The state’s high court ruled Thursday that people convicted of murder as teenagers are not being treated fairly by the Department of Correction when prison administrators are deciding whether to allow them to serve time in minimum-security prisons.
In a unanimous ruling, the Supreme Judicial Court ordered the department to change its rules and comply with a 2014 law that instructed the prison system to let juvenile killers – regardless of their current age – move to lower-security prisons. The ruling comes after the SJC upheld the law’s legality last year. “We conclude that the department still falls short of the requirements” of the 2014 law, Justice Kimberly S. Budd wrote for the court. “The department continues to block the majority of objectively qualifying juvenile homicide offenders from placement in a minimum security facility.”
The court ordered the department to record in-prison hearings where inmates can challenge classification decisions made by staffers that determine whether an inmate serves a sentence in maximum-, medium-, or minimum-security prisons.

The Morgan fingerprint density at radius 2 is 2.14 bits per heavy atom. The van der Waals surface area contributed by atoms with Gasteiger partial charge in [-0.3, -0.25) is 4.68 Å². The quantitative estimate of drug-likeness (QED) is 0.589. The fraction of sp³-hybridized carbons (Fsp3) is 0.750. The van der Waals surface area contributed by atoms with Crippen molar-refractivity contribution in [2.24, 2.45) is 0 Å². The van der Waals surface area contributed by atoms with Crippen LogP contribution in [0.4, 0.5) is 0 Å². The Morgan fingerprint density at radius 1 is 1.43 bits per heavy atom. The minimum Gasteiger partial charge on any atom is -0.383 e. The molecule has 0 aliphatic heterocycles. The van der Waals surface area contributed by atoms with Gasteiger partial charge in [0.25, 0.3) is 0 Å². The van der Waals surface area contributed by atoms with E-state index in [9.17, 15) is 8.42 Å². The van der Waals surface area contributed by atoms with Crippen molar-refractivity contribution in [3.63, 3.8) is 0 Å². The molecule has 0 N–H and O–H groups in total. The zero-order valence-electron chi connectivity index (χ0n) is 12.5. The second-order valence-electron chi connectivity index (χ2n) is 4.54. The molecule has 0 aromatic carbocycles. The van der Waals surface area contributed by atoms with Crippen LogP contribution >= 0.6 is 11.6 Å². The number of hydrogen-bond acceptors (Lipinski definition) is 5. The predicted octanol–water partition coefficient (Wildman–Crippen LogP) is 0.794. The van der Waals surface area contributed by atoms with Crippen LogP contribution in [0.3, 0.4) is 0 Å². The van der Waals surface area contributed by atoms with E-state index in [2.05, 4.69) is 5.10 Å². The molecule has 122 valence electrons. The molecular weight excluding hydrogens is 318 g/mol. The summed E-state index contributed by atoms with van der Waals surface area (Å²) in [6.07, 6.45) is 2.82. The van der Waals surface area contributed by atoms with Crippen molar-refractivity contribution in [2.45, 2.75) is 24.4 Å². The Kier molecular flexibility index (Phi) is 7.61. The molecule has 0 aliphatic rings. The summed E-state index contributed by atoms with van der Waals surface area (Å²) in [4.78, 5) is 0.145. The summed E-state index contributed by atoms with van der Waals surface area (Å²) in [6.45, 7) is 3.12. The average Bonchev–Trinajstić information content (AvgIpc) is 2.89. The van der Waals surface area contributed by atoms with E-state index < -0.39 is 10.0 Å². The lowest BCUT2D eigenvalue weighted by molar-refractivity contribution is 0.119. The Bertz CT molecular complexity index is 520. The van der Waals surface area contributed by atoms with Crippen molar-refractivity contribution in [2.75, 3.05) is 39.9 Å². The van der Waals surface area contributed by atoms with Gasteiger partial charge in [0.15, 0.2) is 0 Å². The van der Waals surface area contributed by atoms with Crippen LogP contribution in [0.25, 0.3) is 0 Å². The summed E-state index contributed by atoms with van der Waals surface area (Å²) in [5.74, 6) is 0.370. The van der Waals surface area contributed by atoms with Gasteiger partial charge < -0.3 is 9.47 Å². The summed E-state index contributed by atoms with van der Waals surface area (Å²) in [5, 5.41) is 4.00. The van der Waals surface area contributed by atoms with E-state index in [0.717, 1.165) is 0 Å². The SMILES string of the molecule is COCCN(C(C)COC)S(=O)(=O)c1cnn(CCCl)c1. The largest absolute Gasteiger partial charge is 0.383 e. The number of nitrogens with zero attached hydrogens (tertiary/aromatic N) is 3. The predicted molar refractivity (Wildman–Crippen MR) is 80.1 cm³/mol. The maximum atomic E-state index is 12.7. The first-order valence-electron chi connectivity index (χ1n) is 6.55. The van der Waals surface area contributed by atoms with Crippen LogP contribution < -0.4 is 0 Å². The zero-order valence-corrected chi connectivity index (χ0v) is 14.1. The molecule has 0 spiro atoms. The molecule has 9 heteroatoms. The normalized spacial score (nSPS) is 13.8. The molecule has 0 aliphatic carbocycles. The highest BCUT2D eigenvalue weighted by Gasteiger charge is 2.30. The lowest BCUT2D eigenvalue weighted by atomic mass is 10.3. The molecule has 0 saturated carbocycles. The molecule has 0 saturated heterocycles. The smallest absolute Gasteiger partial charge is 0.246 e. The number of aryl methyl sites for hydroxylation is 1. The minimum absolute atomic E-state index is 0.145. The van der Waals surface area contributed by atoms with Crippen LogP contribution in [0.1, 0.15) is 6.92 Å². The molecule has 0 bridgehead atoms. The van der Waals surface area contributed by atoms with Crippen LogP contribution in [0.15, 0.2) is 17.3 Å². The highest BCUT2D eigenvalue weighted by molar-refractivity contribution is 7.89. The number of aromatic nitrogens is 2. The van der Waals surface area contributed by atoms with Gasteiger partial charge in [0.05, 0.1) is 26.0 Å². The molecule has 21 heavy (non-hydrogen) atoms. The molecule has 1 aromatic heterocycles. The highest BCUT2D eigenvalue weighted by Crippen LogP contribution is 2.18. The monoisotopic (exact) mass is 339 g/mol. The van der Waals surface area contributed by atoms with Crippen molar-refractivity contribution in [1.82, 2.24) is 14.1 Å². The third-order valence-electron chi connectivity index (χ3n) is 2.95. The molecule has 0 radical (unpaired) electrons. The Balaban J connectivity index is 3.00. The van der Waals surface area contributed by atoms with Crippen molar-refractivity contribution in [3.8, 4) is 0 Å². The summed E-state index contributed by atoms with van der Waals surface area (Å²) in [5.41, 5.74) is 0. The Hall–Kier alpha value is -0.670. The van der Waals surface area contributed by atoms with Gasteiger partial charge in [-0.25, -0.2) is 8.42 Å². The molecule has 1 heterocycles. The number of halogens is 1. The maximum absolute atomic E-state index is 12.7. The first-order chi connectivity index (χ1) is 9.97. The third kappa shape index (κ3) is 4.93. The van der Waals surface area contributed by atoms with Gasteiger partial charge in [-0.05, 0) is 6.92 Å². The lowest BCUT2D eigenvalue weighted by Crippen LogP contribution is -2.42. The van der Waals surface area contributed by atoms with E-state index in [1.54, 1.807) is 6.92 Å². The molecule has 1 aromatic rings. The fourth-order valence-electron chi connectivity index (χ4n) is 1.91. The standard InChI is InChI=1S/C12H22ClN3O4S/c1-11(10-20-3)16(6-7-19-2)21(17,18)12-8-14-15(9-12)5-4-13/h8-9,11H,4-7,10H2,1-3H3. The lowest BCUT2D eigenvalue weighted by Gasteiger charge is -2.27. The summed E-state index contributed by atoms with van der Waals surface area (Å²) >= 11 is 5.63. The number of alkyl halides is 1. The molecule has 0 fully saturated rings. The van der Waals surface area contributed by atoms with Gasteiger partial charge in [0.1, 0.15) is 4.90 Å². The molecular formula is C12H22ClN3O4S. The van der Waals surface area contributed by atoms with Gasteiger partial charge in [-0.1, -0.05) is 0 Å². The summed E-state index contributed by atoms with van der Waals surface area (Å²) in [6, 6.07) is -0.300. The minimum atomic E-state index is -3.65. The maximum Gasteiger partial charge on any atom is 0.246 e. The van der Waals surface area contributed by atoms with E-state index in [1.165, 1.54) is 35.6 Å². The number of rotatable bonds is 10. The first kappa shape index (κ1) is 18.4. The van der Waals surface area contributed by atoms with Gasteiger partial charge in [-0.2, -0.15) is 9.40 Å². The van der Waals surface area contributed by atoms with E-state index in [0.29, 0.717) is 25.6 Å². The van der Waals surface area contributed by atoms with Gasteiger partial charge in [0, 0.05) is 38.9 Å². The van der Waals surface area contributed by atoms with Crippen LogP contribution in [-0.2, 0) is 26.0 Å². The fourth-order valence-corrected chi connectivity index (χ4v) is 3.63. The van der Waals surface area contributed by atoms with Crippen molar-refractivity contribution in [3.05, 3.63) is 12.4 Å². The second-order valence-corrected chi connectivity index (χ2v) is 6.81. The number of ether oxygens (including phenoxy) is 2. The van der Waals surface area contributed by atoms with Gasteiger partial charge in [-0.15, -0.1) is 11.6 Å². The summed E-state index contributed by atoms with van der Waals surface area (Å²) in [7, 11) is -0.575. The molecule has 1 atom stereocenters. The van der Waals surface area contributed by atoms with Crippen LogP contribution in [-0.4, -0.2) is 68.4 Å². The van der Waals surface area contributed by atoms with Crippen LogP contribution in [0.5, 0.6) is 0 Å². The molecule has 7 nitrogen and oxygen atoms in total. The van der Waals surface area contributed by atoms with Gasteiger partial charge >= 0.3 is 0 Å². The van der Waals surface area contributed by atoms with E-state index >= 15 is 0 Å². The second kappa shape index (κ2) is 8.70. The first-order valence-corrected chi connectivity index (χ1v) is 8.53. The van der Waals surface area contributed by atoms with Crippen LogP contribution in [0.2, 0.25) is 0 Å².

Under a two-step system, the court said, 42 juvenile killers initially were cleared for transfer to minimum-security prisons, but officials at the next step invoked vaguely worded rules and required some 90 percent of the inmates to remain in medium-security prisons.
Only 5 to 15 percent of other inmates are required to remain in their existing security setting, the court said. “In practice, the process still largely deprives the inmate of individualized review,’’ Budd wrote.
The new rules apply to anyone convicted of committing second-degree or first-degree murder prior to turning 18.
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